Cyber security researchers have discovered a new “unfixable” iPhone exploit that allows hackers thorough access to hundreds of millions of iOS devices.
Called “checkm8”, the exploit affects every single iOS device released between 2011 and 2017, including the iPad, Apple Watch, iPod Touch, and Apple TV. The exploit has the ability to permanently jailbreak devices and remove software restrictions imposed by Apple on iOS.
Checkm8 takes advantage of a security vulnerability in the initial code that runs first when an iOS device powers on. Since the vulnerability is found in the device’s read-only-memory (ROM) and not in the software, Apple is unable fix the issue with an update. A security researcher said he discovered the exploit by reverse-engineering a patch Apple released in summer 2018 for the iOS 12 beta.
He claims the “exploit for older devices makes iOS better for everyone” as it would allow users to run software far beyond what Apple has previously allowed. It would also allow researchers to conduct a more extensive security analysis than what is currently available. However, researchers warn that the exploit could have major implications for iOS device security as it would allow bad actors to install malware or stalkerware. Nation state hackers and law enforcement contractors could also use it for surveillance and device compromise purposes. The exploit can only currently be triggered over USB and ends when someone reboots the device, meaning it would unlikely be used by cyber criminals.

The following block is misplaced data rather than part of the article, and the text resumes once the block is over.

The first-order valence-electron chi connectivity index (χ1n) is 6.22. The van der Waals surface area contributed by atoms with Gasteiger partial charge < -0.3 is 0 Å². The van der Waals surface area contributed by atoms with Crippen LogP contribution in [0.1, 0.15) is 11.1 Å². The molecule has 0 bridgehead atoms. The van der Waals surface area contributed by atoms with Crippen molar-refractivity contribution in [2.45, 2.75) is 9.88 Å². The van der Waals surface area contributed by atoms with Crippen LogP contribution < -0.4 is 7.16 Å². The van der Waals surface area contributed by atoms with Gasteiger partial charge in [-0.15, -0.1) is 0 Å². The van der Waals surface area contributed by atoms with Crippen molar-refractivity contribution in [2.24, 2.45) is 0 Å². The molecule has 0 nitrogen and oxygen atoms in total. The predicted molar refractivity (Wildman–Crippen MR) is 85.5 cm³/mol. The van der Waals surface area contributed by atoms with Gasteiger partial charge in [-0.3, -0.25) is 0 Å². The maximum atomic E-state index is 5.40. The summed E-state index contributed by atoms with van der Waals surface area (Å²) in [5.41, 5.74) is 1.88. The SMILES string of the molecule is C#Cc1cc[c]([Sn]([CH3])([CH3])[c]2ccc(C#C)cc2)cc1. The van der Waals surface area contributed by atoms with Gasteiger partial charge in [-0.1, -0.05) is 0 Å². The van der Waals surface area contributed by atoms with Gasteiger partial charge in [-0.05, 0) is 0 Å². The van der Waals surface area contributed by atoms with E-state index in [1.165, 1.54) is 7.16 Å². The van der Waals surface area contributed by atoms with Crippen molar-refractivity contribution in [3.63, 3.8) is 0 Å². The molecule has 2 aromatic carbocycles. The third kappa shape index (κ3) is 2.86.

Apple is yet to comment on the flaw.